“I didn’t believe in the phantastical Hollywood stories about how a director discovered an actor in the street”- Marieta Ca-ballero


Marieta was born in Madrid, Spain, where she is currently based. When she was 9 years old she spent a year in California, where she learnt English. She later returned to study in the United States having received the ASSIST scholarship to attend The Lawrenceville School when she was 17.

As a producer, Marieta has worked supporting online content creators and film directors. La Vieja, a short film by youtuber Rush Smith that she produced, currently has over 5 million views on the platform. She became interested in the digital audiences and started a YouTube channel in English called Eigengrau where she shares Making of content about her projects.  Marieta also hosts the Meeting de cine, a filmmakers gathering in Spain to share projects, resources and contacts. She has also written (yet to be published) her first book “Instinto Cineasta” that can be translated as Filmmakers Instinctwhere she gathers the experience of her first 5 years starting out in the industry in the Spanish context, so that other filmmakers can learn how to build their own community, find resources to shoot, and avoid being tricked in their first steps in the professional world.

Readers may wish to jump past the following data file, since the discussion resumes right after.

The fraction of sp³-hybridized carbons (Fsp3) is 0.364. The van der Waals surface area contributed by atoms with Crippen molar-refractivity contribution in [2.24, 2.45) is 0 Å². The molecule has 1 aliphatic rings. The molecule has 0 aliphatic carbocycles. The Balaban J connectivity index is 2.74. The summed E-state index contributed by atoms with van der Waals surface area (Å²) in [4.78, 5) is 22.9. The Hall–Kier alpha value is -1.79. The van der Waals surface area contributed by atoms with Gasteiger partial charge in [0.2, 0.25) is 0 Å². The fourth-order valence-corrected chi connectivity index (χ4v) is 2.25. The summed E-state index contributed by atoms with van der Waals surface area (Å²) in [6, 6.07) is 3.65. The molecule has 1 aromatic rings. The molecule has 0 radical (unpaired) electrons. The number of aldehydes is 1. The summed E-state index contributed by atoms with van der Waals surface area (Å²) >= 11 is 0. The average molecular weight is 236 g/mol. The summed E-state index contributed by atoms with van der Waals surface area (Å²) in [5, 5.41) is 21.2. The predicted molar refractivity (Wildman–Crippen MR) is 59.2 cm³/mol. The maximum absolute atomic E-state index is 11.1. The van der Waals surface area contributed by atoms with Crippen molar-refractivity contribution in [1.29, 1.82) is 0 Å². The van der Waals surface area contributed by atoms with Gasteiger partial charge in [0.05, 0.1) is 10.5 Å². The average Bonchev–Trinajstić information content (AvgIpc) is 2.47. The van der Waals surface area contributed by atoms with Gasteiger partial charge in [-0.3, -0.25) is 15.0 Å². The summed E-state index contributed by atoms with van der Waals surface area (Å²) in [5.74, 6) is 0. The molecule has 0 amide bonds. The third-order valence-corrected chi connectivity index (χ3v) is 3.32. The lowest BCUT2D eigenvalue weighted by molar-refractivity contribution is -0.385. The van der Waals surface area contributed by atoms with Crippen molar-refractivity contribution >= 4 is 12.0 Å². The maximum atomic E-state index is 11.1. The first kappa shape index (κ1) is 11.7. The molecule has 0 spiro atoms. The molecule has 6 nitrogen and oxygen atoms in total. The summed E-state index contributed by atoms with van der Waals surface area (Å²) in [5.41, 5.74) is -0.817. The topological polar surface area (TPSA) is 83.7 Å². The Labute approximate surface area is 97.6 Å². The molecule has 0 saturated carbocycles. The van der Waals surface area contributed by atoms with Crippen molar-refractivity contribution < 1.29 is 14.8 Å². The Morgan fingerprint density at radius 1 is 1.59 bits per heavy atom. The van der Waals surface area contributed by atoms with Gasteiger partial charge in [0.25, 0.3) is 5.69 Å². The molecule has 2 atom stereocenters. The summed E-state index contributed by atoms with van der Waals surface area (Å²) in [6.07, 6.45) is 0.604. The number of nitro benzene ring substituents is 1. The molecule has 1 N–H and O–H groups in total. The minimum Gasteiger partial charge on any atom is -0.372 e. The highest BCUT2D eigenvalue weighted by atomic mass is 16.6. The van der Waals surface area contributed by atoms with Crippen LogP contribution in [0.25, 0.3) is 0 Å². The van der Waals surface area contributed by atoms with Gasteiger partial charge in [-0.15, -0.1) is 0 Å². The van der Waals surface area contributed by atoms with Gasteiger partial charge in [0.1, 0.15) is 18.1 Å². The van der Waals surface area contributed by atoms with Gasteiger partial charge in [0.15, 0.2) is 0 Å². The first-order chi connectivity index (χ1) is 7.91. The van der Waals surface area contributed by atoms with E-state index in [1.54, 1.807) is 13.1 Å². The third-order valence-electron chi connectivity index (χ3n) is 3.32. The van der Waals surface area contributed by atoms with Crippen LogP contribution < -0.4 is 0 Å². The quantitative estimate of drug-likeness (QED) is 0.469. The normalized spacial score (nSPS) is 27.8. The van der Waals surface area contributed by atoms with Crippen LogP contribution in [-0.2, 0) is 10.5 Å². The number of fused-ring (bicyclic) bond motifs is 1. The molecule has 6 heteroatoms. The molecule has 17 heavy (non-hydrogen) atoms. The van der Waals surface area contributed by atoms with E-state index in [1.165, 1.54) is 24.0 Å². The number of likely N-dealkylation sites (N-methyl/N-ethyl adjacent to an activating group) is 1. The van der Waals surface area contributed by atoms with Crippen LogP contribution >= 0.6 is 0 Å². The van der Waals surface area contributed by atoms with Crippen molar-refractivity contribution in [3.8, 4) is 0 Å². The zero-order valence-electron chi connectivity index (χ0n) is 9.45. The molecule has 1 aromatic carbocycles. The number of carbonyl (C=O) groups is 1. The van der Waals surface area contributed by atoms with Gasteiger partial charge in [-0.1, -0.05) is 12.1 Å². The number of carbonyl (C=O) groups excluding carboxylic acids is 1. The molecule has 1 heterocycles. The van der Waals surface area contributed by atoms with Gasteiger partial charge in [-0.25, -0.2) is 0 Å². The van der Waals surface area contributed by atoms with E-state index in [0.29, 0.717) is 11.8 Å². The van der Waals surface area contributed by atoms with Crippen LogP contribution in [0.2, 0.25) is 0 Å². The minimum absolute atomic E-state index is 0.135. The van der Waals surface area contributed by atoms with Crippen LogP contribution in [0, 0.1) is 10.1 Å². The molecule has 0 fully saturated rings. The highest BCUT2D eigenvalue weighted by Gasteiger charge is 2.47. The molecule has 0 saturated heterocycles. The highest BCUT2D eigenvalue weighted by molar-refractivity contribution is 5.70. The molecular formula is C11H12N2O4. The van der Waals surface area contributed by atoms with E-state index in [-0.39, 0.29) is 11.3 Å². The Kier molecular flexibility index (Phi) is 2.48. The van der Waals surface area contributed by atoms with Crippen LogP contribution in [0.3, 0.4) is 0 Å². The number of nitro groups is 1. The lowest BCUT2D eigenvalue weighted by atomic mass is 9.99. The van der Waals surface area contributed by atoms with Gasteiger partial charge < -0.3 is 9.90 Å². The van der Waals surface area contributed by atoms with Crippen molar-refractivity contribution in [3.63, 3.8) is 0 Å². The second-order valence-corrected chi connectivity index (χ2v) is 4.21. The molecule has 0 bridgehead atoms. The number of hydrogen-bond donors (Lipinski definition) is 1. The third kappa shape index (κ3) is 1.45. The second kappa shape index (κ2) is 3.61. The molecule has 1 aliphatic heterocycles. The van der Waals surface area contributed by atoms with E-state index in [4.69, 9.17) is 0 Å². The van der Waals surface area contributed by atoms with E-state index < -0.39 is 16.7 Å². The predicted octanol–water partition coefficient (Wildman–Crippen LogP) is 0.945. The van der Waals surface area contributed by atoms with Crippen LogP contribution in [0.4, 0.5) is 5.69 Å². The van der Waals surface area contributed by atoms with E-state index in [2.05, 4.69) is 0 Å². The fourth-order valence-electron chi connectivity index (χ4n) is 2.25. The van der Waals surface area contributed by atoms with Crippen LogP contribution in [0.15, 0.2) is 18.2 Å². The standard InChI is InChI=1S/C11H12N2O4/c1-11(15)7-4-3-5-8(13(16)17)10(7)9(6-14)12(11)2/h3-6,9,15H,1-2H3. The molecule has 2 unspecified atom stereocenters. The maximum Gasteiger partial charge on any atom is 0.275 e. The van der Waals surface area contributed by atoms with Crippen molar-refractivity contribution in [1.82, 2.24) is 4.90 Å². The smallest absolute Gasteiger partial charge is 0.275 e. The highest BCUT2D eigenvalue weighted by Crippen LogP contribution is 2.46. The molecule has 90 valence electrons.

Exclusive Interview with Filmmaker Marieta Caballero

NY Glam: Congratulations on being accepted at the prestigious International Filmmaker Festival of New York. Can you tell us about the film and the process of making it?

Emotional Disease is a story that taunts its viewers into thinking about one question: can emotions be considered a disease and why?

The fine line between healthy and sick is blurry, as its the collective imaginary who dictates how the concept is used and to what it is applied to. In different times and in different cultures, sick is attributed to different things. In a society where productivity and economic growth seems to be the goal, are emotions a liability? If so, should they be treated as a disease? Parting from this concept, the story of Indigo and Atlas came to life.